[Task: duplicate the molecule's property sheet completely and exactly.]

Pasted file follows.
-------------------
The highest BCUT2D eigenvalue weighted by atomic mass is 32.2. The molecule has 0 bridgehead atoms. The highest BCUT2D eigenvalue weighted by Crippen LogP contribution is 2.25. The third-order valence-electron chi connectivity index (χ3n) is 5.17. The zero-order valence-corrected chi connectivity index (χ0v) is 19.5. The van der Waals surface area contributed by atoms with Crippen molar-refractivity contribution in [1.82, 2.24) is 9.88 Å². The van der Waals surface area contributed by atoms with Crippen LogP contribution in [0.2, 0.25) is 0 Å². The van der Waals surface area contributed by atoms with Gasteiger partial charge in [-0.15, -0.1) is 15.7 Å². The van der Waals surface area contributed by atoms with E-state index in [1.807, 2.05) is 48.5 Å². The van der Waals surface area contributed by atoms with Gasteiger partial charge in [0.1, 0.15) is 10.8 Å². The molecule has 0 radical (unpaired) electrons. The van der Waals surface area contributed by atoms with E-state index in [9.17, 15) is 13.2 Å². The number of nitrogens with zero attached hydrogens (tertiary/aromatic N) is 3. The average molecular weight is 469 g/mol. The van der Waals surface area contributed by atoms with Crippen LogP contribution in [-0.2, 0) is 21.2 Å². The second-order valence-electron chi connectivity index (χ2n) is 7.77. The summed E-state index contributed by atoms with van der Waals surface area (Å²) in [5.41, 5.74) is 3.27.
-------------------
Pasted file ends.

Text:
The highest BCUT2D eigenvalue weighted by atomic mass is 32.2. The molecule has 0 bridgehead atoms. The highest BCUT2D eigenvalue weighted by Crippen LogP contribution is 2.25. The third-order valence-electron chi connectivity index (χ3n) is 5.17. The zero-order valence-corrected chi connectivity index (χ0v) is 19.5. The van der Waals surface area contributed by atoms with Crippen molar-refractivity contribution in [1.82, 2.24) is 9.88 Å². The van der Waals surface area contributed by atoms with Crippen LogP contribution in [0.2, 0.25) is 0 Å². The van der Waals surface area contributed by atoms with Gasteiger partial charge in [-0.15, -0.1) is 15.7 Å². The van der Waals surface area contributed by atoms with E-state index in [1.807, 2.05) is 48.5 Å². The van der Waals surface area contributed by atoms with Gasteiger partial charge in [0.1, 0.15) is 10.8 Å². The molecule has 0 radical (unpaired) electrons. The van der Waals surface area contributed by atoms with E-state index in [9.17, 15) is 13.2 Å². The number of nitrogens with zero attached hydrogens (tertiary/aromatic N) is 3. The average molecular weight is 469 g/mol. The van der Waals surface area contributed by atoms with Crippen LogP contribution in [-0.2, 0) is 21.2 Å². The second-order valence-electron chi connectivity index (χ2n) is 7.77. The summed E-state index contributed by atoms with van der Waals surface area (Å²) in [5.41, 5.74) is 3.27.